It’s remarkable really what a dog can do

German pointer Sam his put through his paces by Vanessa Courtney from Hampshire Lowland Search Dogs
German pointer Sam his put through his paces by Vanessa Courtney from Hampshire Lowland Search Dogs
An illustration of how the Sinah Lane development could look if a planning pplication is passed. Picture: Barratt Homes

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Sam, Zoe and Tess come skidding across the floor to greet me the moment the door is opened.

There is much barking and nuzzling. There is a new scent in the air, a new person in their lives to play with. Perhaps someone to hunt.

For that is what they do best. It is their natural instinct and the incredibly sensitive noses on these German short-haired pointers are fine-tuned to perfection.

Later, I’m given a demonstration of their prowess. Vanessa Courtney, who jointly owns the three dogs with her long-term partner Paul Burton, disappears.

She takes herself off into the countryside near their Hayling Island home and hides.

Sam stands obediently at Paul’s feet, his tail wagging furiously as he senses play time is about to begin.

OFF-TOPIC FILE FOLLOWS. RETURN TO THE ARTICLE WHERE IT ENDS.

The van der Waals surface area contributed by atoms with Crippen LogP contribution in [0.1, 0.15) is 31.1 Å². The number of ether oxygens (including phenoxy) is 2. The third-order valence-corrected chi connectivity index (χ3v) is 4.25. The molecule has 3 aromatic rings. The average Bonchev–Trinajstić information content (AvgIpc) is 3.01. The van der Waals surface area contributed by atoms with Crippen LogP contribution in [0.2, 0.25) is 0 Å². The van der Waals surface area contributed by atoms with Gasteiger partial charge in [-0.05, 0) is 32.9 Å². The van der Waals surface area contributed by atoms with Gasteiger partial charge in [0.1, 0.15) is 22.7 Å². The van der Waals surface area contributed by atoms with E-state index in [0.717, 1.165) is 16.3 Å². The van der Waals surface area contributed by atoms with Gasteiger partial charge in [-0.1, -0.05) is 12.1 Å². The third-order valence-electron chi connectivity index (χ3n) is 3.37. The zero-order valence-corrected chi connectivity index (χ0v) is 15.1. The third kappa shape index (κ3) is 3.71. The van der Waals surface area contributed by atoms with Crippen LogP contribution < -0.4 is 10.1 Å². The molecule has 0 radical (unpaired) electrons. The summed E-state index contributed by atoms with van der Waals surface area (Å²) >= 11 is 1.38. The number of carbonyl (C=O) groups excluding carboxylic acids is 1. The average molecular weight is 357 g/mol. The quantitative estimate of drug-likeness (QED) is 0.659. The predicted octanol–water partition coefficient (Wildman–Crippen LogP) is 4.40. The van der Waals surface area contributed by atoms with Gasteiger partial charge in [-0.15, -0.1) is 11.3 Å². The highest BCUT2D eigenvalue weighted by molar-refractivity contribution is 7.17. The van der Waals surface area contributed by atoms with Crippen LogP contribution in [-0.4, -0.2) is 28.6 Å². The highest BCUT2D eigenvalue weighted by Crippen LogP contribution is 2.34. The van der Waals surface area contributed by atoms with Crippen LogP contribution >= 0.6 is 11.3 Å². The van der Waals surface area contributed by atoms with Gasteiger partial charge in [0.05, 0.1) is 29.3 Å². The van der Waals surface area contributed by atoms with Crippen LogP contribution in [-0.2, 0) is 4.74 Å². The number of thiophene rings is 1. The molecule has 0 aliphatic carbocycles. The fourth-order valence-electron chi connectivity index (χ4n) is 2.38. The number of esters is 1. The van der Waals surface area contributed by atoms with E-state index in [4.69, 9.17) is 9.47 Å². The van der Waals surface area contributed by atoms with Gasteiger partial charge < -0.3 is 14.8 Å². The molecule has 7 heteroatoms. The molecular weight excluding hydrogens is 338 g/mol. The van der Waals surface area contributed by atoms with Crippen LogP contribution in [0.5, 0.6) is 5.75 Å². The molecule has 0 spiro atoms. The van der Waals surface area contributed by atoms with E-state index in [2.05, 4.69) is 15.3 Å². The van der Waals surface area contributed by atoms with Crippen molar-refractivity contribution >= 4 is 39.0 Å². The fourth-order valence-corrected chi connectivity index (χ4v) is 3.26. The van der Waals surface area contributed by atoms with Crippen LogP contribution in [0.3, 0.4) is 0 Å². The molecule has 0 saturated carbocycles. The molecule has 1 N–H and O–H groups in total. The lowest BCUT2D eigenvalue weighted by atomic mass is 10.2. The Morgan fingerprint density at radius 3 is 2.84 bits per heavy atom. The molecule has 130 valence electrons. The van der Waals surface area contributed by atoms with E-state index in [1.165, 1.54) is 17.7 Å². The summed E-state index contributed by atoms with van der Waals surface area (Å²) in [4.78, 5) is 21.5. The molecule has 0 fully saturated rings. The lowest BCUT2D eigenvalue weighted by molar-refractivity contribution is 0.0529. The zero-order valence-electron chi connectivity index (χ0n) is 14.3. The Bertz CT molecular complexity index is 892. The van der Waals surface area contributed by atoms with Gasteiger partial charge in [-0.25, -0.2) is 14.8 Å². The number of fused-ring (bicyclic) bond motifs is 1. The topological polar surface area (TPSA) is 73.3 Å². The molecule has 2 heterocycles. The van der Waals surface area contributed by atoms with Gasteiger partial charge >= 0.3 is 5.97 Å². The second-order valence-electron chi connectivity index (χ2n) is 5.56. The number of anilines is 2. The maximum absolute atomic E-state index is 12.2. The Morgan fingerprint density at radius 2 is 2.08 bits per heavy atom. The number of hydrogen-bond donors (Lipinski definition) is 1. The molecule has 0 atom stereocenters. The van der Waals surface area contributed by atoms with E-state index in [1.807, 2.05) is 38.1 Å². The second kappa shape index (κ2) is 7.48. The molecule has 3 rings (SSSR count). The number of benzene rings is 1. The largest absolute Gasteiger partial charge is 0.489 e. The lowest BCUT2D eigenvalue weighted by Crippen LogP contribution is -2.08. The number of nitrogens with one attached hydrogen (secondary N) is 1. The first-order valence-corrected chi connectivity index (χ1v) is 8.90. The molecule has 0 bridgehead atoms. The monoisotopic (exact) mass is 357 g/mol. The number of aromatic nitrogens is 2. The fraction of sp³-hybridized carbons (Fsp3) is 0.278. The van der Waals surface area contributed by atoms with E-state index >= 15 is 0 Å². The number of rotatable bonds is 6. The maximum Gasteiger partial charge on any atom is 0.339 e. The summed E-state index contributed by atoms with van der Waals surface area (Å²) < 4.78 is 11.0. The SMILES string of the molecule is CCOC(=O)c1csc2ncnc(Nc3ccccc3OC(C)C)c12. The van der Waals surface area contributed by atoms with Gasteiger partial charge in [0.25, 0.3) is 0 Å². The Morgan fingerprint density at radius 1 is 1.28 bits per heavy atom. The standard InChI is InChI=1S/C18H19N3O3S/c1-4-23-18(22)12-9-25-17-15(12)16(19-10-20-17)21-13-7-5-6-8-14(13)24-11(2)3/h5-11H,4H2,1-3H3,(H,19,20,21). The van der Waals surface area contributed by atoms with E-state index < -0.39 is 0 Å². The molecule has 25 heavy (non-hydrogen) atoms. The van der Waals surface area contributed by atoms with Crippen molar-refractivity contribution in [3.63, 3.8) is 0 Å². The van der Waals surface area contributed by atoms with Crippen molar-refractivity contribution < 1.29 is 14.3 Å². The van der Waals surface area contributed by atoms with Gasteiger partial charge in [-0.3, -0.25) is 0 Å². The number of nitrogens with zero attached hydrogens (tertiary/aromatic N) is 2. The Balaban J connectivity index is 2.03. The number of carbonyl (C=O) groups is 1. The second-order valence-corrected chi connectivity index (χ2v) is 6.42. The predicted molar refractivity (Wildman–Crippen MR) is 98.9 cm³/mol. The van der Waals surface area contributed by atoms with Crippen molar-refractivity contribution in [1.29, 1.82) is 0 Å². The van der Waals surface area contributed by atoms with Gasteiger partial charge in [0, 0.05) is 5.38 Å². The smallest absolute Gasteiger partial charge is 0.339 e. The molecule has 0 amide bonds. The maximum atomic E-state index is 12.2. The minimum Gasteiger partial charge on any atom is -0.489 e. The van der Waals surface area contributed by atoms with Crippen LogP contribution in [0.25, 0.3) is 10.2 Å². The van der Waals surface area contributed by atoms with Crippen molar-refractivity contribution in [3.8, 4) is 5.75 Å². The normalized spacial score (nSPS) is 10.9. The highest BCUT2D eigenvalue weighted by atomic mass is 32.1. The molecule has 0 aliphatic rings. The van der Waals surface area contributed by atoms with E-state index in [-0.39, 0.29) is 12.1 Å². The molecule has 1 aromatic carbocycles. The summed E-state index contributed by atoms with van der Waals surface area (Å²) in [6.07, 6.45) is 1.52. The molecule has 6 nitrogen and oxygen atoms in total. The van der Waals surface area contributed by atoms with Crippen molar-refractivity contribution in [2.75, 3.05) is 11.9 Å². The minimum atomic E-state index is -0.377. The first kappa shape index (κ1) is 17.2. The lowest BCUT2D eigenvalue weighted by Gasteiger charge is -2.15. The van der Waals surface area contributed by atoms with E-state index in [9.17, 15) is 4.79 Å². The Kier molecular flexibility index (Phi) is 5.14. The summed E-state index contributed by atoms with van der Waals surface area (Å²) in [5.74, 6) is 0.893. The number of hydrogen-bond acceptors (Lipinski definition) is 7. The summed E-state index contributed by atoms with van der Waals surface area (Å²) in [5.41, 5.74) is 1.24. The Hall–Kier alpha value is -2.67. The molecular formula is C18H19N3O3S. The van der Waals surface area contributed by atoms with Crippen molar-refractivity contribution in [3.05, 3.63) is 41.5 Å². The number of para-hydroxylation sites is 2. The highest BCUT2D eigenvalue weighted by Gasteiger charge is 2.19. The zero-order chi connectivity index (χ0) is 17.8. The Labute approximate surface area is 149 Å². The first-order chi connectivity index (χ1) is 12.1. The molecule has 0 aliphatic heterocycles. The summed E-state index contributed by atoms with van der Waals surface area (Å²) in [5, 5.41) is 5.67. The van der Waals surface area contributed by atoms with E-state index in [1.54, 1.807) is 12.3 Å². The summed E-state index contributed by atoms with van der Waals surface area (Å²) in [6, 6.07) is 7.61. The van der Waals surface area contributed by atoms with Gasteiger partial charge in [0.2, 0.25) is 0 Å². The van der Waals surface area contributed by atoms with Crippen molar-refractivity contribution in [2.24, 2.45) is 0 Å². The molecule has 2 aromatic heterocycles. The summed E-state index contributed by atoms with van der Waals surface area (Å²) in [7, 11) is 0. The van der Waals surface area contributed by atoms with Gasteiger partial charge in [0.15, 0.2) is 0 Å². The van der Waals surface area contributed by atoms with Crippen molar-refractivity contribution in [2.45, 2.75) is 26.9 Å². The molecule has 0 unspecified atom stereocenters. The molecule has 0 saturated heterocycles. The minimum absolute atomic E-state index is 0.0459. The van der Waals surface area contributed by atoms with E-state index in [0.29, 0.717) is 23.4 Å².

After a while, with Sam now straining excitedly for action, Paul sends him off. The dog hurtles straight to Vanessa’s hiding place and barks.

Then comes the clever bit. He scoots back to Paul and takes him directly to Vanessa. At this point he gets his reward which is to play with his favourite toy.

Sam is nine and has done this hundreds of times and before you think this is simply a well-trained dog having a bit of fun, one day you could well be incredibly grateful to Sam and Zoe. For they could save your life.

Sam and Zoe are highly-trained search dogs, part of the Hampshire-based Lowland Search Dogs Southern group whose members and their dogs are brought in by the police dozens of times each year to hunt for missing people.

Much of their work is in Hampshire but they have been called to sniff out people in West Sussex, Dorset, Wiltshire, Oxfordshire and Berkshire.

Vanessa and Paul are the group’s chairwoman and treasurer respectively. They, like the rest of the members, are volunteers and hold down demanding jobs as well as being on call 24 hours a day.